Reps panel accuses IPPIS officials of extorting agencies
House of Representatives ad hoc committee investigating employment racketeering has accused officials of Integrated Personnel Payroll and Information System (IPPIS) of extortion, following their alleged refusal to capture workers duly employed in government’s payroll.
Chairman of the committee, Yusuf Adamu Gagdi, raised the allegation, when the director general of Directorate of Technical Cooperation in Africa (DTCA), Rabiu Dagari, appeared before the panel, yesterday.
While drawing the attention of an IPPIS desk officer at the hearing to the failure of the agency to capture some DTCA staff on the payroll, Gagdi said: “We have allegations against you that you are collecting 10 per cent from agencies for recruitment.”
He said: “Have you taken note of the fact that they wrote to you concerning the recruitment they did? They have a balance of resources as a result of retirement and other reasons. These monies are always ‘absconded’ and not returned to the treasury.
“They wrote two letters to IPPIS to capture the people (with whom) they followed due process in recruiting and you refused.”
There are allegations that you go to agencies to ask for money before you capture people. Yet, the ones that are legitimately employed will not be captured.”
Gagdi said if an agency wrote to IPPIS to capture people that were recruited, it meant the employment was legitimate. “Otherwise, the head of the agency will not be writing to you. Is it that IPPIS captures only people that pay money into bank accounts or what?”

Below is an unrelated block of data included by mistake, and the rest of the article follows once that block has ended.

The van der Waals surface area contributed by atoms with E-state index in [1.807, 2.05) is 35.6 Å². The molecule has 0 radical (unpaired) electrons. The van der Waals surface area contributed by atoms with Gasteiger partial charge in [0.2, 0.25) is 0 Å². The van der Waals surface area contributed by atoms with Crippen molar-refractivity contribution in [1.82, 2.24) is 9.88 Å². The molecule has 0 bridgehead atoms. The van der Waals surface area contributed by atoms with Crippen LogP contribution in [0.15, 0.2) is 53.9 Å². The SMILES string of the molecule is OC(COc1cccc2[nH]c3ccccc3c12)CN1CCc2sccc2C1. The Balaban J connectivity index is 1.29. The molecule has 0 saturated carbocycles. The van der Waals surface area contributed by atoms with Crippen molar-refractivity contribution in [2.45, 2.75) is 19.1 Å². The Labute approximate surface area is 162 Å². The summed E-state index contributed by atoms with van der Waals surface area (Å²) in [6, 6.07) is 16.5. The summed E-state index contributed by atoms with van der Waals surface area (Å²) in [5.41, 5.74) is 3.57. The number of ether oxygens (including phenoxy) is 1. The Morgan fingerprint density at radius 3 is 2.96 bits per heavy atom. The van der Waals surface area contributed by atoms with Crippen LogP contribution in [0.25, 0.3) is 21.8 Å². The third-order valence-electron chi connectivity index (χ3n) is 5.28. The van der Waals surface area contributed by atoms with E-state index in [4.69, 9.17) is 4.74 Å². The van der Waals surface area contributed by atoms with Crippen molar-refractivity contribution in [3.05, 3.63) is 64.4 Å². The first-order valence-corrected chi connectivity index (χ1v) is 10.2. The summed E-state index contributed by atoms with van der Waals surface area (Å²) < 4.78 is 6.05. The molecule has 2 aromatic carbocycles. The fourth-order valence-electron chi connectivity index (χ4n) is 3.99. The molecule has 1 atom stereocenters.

He added: “We are emphasising this, so that when we start to engage IPPIS, you will not think that we are joking. Therefore, report to them, so that when they are appearing before us, they will provide an explanation for all these.”
On his part, Dagari said government agencies resort to waivers for recruitment to cut corners, noting that the method was denying the government the opportunity of employing some of the best hands to man strategic positions.
“Before I became director general of this agency, I was a foreign service officer for 34 years. During our time, I never heard of waivers. Maybe, during our time, people were not as desperate as they are now.
“But I know that during our time, if there was something like a waiver, some of us would not be holding the position we are today. I come from a very remote area in Yobe State. Without knowing anybody, I did my exams, without anybody assisting me,” Dagari explained.
“I am not in support of waivers because so much cutting corners are done. We are having so many problems in this country because we refuse to do the right things and waiver is an opportunity for people to cut corners. Something has to be done about it,” he said, adding that a waiver should only be used in employment when it becomes exceptionally necessary.
Get the latest news delivered straight to your inbox every day of the week. Stay informed with the Guardian’s leading coverage of Nigerian and world news, business, technology and sports.